It’s not often that you hear the metallic tings and tangs of a typewriter these days—we’ve moved on to the softer tones of thumbs drumming on touchscreens. But not too long ago, the typewriter was an indispensable tool, not an antique store find. The QWERTY keyboard, though, has remained steadfast through myriad technological upheavals: A is on the far left, L on the far right. But what about languages that are character-based instead of alphabetic? How can a keyboard possibly fit in every symbol? Thomas Mullaney, in his new book The Chinese Typewriter, chronicles the People’s Republic’s century-long quest to unite language and technology into universal expression. Ting.
By the year 1915, China was no longer a country in search of a typewriter. To the contrary, there now existed two types of Chinese typewriter, each putting forth a different approach to the question of Chinese technolinguistic modernity, and each departing dramatically from the Western typewriter form. Manufacturers in China and abroad would now have to choose between them—to decide which, if either, constituted a promising path forward. The common usage approach to Chinese typewriting tapped into widespread concerns and longstanding research among Chinese elites into the question of the “foundational” vocabulary of a modern Chinese citizenry, and in that sense could perhaps render this machine understandable and comprehensible to customers already familiar with the notion of “common usage” in other contexts. Yet the common usage approach could never hope to encompass the entirety of the Chinese language, which for an inscription device meant something quite different than in the context of Chinese-language pedagogy. To learn and memorize a core set of “foundational characters” in no way prevented a student from eventually expanding beyond those lexical boundaries, whereas in the case of the typewriter, common usage formed a more or less impassable horizon. In this respect, modern Chinese information technologies premised upon the common usage model would necessarily be marked by an irresolvable restlessness, with elites, educators, and entrepreneurs forever battling one another over the authority to define the boundaries separating first- and second-class characters, and the boundaries separating which characters to include and which to banish. The price of technolinguistic modernity so conceived would be that of division, restlessness, and the constant policing of boundaries.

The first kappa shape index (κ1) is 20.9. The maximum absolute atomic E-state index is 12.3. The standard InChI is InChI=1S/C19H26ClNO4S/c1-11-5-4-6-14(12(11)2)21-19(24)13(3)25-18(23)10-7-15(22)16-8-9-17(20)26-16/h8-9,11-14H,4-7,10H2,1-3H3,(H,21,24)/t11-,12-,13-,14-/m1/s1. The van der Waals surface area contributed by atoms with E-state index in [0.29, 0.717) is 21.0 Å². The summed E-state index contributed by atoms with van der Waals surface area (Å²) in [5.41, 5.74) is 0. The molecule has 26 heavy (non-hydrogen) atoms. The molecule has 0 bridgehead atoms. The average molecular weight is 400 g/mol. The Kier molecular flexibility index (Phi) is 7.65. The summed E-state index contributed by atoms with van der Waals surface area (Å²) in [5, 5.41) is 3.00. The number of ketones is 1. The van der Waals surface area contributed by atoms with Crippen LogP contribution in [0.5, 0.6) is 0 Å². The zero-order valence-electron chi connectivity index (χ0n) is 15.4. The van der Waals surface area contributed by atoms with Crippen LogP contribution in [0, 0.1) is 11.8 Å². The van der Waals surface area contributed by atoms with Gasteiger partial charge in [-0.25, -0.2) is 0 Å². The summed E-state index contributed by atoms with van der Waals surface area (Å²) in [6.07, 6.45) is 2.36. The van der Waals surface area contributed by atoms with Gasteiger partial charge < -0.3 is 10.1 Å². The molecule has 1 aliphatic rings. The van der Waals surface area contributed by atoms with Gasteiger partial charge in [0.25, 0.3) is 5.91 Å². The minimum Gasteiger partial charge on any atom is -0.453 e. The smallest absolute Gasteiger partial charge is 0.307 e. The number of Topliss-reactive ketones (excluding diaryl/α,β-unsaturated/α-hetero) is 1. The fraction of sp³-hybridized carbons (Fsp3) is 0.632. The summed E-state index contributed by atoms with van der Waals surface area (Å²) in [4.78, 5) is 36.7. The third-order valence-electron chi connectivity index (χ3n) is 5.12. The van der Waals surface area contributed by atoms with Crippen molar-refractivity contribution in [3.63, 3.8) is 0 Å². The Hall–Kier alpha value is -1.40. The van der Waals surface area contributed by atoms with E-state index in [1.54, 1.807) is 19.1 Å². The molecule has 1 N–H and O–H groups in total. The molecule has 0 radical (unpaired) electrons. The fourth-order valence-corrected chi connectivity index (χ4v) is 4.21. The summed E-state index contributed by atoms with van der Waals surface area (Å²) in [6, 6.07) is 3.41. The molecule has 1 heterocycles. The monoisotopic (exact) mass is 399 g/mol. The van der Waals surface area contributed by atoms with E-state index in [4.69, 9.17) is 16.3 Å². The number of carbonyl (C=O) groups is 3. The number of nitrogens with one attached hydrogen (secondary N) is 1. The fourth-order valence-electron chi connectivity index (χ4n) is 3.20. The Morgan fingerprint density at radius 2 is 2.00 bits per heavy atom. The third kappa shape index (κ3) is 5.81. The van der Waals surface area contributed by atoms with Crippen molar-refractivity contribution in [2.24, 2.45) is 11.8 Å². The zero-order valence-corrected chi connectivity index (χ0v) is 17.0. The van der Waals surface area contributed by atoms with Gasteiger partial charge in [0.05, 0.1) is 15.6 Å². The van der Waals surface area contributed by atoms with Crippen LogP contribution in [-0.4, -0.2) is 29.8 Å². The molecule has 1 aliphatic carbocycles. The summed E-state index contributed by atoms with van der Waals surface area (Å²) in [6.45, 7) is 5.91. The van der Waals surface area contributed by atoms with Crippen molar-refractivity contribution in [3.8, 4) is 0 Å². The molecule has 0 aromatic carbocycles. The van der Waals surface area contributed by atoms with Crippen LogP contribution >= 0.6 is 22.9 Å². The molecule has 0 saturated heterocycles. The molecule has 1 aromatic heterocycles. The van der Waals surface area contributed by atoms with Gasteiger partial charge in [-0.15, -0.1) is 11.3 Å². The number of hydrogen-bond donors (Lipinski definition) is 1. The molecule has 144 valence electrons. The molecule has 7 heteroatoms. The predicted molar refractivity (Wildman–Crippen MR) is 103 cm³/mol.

Qi Xuan and his divisible type machine put forth a strikingly different answer to the question of Chinese writing. In contrast to the common usage model, this machine offered up a vision of modern Chinese inscription that would embrace frequent and infrequent characters alike, quieting the mania and incessant lexical self-improvement of common usage systems, and thereby unifying the Chinese script within a new technolinguistic domain. But technolinguistic modernity of this variety would come with its own compromise, as well. To achieve this unity and “leave no character behind,” it would first be necessary to shatter Chinese characters into pieces, giving up on the idea that characters—and even the beloved brushstroke—constituted the ontological foundation of Chinese writing. Instead, both strokes and characters would have to cede the throne to “the radical,” the once taxonomic and etymological entity now reimagined as the productive “root” of Chinese writing itself. This ontological revolution necessarily brought with it a politics over which the common usage model never had to fret: the politics of Chinese aesthetics in the age of mechanical reproduction.
Excerpted from The Chinese Typewriter: A History by Thomas S. Mullaney. Published this month by The MIT Press. All rights reserved.
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